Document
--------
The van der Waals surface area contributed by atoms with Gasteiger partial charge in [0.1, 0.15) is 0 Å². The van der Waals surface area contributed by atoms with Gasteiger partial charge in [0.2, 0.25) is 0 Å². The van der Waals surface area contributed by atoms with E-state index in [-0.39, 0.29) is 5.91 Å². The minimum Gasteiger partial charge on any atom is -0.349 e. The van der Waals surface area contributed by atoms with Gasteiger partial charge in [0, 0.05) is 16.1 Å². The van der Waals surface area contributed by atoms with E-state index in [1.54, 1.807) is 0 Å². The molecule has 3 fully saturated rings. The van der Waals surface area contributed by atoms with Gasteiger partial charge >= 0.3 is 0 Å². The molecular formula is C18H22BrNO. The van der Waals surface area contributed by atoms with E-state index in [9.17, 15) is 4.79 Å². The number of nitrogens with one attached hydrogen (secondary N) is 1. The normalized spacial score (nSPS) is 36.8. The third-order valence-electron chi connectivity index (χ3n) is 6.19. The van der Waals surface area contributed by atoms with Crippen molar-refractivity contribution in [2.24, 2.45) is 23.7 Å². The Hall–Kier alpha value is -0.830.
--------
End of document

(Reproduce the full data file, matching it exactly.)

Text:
The van der Waals surface area contributed by atoms with Gasteiger partial charge in [0.1, 0.15) is 0 Å². The van der Waals surface area contributed by atoms with Gasteiger partial charge in [0.2, 0.25) is 0 Å². The van der Waals surface area contributed by atoms with E-state index in [-0.39, 0.29) is 5.91 Å². The minimum Gasteiger partial charge on any atom is -0.349 e. The van der Waals surface area contributed by atoms with Gasteiger partial charge in [0, 0.05) is 16.1 Å². The van der Waals surface area contributed by atoms with E-state index in [1.54, 1.807) is 0 Å². The molecule has 3 fully saturated rings. The van der Waals surface area contributed by atoms with Gasteiger partial charge >= 0.3 is 0 Å². The molecular formula is C18H22BrNO. The van der Waals surface area contributed by atoms with E-state index in [9.17, 15) is 4.79 Å². The number of nitrogens with one attached hydrogen (secondary N) is 1. The normalized spacial score (nSPS) is 36.8. The third-order valence-electron chi connectivity index (χ3n) is 6.19. The van der Waals surface area contributed by atoms with Crippen molar-refractivity contribution in [2.24, 2.45) is 23.7 Å². The Hall–Kier alpha value is -0.830.